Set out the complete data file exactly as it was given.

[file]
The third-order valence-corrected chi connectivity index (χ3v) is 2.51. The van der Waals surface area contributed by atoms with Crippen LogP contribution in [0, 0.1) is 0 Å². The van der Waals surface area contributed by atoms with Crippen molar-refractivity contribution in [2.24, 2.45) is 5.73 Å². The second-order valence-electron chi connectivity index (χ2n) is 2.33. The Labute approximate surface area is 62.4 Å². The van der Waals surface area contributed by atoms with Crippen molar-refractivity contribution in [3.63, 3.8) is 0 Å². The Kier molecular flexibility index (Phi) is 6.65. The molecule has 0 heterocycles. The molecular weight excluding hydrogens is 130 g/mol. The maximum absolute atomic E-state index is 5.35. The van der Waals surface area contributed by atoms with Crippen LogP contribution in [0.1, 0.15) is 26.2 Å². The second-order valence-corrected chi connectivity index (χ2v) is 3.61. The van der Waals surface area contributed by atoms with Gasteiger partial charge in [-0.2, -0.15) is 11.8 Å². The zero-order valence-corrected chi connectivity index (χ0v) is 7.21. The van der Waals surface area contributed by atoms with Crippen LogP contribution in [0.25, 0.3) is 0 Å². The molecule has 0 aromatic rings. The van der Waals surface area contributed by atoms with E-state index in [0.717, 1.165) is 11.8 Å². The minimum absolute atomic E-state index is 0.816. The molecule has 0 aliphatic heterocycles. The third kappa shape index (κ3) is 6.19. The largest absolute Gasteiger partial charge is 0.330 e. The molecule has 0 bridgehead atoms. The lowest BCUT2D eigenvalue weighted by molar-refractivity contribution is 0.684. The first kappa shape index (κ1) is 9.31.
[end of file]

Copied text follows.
The third-order valence-corrected chi connectivity index (χ3v) is 2.51. The van der Waals surface area contributed by atoms with Crippen LogP contribution in [0, 0.1) is 0 Å². The van der Waals surface area contributed by atoms with Crippen molar-refractivity contribution in [2.24, 2.45) is 5.73 Å². The second-order valence-electron chi connectivity index (χ2n) is 2.33. The Labute approximate surface area is 62.4 Å². The van der Waals surface area contributed by atoms with Crippen molar-refractivity contribution in [3.63, 3.8) is 0 Å². The Kier molecular flexibility index (Phi) is 6.65. The molecule has 0 heterocycles. The molecular weight excluding hydrogens is 130 g/mol. The maximum absolute atomic E-state index is 5.35. The van der Waals surface area contributed by atoms with Crippen LogP contribution in [0.1, 0.15) is 26.2 Å². The second-order valence-corrected chi connectivity index (χ2v) is 3.61. The van der Waals surface area contributed by atoms with Gasteiger partial charge in [-0.2, -0.15) is 11.8 Å². The zero-order valence-corrected chi connectivity index (χ0v) is 7.21. The van der Waals surface area contributed by atoms with Crippen LogP contribution in [0.25, 0.3) is 0 Å². The molecule has 0 aromatic rings. The van der Waals surface area contributed by atoms with E-state index in [0.717, 1.165) is 11.8 Å². The minimum absolute atomic E-state index is 0.816. The molecule has 0 aliphatic heterocycles. The third kappa shape index (κ3) is 6.19. The largest absolute Gasteiger partial charge is 0.330 e. The molecule has 0 bridgehead atoms. The lowest BCUT2D eigenvalue weighted by molar-refractivity contribution is 0.684. The first kappa shape index (κ1) is 9.31.